June 20, 2014 No. 2014-15
Dr. Jarrod Hardke, Dr. Gus Lorenz, Dr. Bob Scott, & Dr. Yeshi Wamishe
“How high’s the water, papa?”
We don’t have all the rice flooded yet, but it hasn’t been for a lack of effort. After all the rain received the first part of the month, it certainly got hot and dry in a hurry. Flooded rice is burning through water as fast as it can get it.
Across the state the rice crop really appears to be in great shape. Where we don’t have drift, tank contamination, carryover, etc., it’s pretty impressive looking actually. I hope I get to keep saying that all year long.
Acreage Projections: Updated acreage estimates are due out June 30. It looks like we easily have 1.4 million acres but hitting the March estimate of 1.5 million acres seems more likely. Rice is everywhere. The medium-grain acreage is probably greater than previously projected, likely coming in somewhere over 200,000 acres.
Yield Projections: What sort of shape might we find ourselves in come harvest? Tough to say – a lot of it will depend on just how diligent folks were in getting nitrogen out and weeds under control. It was a tall order but it looks like we did well so far. I’m not predicting a new state average yield record this year, but I would like to be proven wrong on that. I would also like to avoid making predictions, but people keep asking so there’s the answer I’ve been giving.
This week over 90% of rice in the state should be fertilized and flooded. t on purpose. We’re now seeding acreage beginning to move fully into internode elongation (Table 1). As expected with the cooler, rainy weather of the past couple of weeks, some of the acreage is taking longer to reach this stage. The first rice in the state to start heading is projected to do so in just two weeks (Table 2).
Enroll fields in the DD50 Program here: http://DD50.uaex.edu.
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Table 1. Percent of rice acres set to reach internode elongation during listed weeks of 2014 according to DD50 enrollment.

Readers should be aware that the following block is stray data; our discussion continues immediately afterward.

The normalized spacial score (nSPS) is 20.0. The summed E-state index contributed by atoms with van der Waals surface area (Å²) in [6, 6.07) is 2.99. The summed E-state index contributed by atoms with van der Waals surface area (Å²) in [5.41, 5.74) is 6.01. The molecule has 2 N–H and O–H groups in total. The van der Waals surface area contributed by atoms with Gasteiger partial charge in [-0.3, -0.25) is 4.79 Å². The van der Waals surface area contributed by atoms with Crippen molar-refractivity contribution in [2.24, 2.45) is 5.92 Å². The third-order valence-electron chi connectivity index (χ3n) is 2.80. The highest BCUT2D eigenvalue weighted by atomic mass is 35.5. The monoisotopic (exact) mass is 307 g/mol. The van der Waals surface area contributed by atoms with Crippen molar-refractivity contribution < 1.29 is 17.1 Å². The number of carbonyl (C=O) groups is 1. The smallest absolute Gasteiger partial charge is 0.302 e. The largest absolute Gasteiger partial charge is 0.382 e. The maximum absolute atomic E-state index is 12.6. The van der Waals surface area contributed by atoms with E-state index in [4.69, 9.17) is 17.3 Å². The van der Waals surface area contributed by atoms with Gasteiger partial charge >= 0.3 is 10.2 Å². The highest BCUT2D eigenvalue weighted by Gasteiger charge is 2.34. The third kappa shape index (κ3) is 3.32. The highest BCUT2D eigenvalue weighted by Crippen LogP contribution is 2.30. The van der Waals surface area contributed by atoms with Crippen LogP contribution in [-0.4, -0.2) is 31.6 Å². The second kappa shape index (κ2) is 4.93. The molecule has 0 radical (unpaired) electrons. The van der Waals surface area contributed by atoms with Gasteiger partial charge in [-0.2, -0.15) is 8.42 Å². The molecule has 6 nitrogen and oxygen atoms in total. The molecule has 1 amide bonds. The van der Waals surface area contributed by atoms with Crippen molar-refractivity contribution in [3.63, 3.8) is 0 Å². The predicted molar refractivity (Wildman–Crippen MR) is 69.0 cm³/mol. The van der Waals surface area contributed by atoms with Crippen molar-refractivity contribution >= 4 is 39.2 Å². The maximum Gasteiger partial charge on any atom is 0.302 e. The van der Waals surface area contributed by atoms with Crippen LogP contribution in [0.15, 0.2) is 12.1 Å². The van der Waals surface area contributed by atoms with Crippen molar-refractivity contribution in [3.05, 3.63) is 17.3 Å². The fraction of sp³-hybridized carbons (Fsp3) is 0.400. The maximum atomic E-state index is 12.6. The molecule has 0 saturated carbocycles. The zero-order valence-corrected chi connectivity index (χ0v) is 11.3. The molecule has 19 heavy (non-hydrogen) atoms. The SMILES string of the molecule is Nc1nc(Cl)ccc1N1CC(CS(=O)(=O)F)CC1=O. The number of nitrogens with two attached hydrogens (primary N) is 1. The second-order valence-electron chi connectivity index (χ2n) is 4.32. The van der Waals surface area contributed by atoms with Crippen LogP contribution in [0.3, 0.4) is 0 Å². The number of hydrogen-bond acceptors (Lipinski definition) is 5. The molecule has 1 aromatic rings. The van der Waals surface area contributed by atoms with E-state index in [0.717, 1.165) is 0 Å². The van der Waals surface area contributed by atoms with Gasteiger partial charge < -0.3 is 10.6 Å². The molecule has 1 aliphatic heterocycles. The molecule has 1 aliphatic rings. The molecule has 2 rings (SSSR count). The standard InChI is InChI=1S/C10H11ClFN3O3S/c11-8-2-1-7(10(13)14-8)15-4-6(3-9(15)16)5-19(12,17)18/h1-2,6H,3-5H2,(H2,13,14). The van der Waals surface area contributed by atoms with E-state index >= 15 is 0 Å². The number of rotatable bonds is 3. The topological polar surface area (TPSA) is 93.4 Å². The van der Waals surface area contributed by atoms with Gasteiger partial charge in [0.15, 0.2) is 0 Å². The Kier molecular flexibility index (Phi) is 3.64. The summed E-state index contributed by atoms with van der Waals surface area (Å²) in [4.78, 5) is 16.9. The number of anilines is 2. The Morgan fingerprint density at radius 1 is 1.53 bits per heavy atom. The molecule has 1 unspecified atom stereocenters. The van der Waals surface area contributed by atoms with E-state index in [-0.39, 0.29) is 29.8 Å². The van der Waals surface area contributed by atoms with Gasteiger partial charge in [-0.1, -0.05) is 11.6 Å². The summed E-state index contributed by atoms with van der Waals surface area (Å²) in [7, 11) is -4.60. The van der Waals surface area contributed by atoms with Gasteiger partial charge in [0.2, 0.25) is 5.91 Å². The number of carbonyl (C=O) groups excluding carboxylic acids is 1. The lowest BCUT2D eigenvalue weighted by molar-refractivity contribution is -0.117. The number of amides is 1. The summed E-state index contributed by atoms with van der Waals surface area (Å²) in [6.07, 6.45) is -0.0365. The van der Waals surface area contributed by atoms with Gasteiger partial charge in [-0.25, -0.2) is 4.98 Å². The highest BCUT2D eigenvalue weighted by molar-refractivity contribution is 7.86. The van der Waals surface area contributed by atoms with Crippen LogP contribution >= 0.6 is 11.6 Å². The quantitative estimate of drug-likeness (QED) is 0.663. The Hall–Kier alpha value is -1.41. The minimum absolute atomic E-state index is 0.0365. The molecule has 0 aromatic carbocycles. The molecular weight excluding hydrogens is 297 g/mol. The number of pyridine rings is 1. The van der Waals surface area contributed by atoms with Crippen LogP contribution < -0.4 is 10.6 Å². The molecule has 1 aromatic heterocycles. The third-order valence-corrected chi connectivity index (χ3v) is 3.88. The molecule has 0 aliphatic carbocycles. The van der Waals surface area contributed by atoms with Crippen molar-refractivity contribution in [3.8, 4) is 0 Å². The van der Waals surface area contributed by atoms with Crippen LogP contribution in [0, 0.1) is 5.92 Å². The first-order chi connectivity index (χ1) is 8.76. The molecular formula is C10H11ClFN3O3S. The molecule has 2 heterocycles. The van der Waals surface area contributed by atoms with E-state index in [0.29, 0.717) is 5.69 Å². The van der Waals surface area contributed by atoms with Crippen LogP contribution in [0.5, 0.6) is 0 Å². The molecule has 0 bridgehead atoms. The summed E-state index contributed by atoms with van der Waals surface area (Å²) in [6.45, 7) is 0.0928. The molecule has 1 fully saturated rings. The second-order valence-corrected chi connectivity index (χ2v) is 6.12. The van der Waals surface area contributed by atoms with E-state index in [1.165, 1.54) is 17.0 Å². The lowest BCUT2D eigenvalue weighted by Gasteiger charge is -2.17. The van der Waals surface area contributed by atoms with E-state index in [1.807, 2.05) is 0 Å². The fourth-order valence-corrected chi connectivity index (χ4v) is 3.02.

|June 29 – July 5||19%|
Table 2. Percent of rice acres set to reach 50% heading during listed weeks of 2014 according to DD50 enrollment.
|July 26 – Aug 1||11%|
Out Standing in Your Field
Pin the tail on the herbicide problem has been the game of the week. Chances are one of us has been in a field near you this week that has an herbicide issue. Odds are it was drift.
Liberty (glufosinate) drift has been a common sight (Picture 1). Note the spots with water-soaked edges on the leaves. This is typical Liberty drift symptomology. By and large, this injury is purely cosmetic and no yield losses will be associated with Liberty drift. You don’t like to see it, but the rice will be fine.
Newpath (imazethapyr) drift has also been a frequent complaint. Plenty of cultivars have been hit, but we’re seeing interesting things when we’ve run into Newpath drift on Mermentau – namely the presence of Clearfield off-types (Pictures 2, 3). We don’t want to see these off-types but they do help in diagnosing Newpath drift compared to other herbicides.
In Picture 4, there is drift from an adjacent corn field. A combination of Roundup + Atrazine + Warrant was applied to the corn and made its way across nearly half of the rice field. In the same area, Roundup + Prefix was drifted from soybean onto a number of rice fields.
So far there have been no reports of major rice disease in Arkansas except a few cases of seedling problems largely caused by Pythium. However, damage from herbicides together with the cold, wet spring were tough on rice seedlings giving them ill-appearance.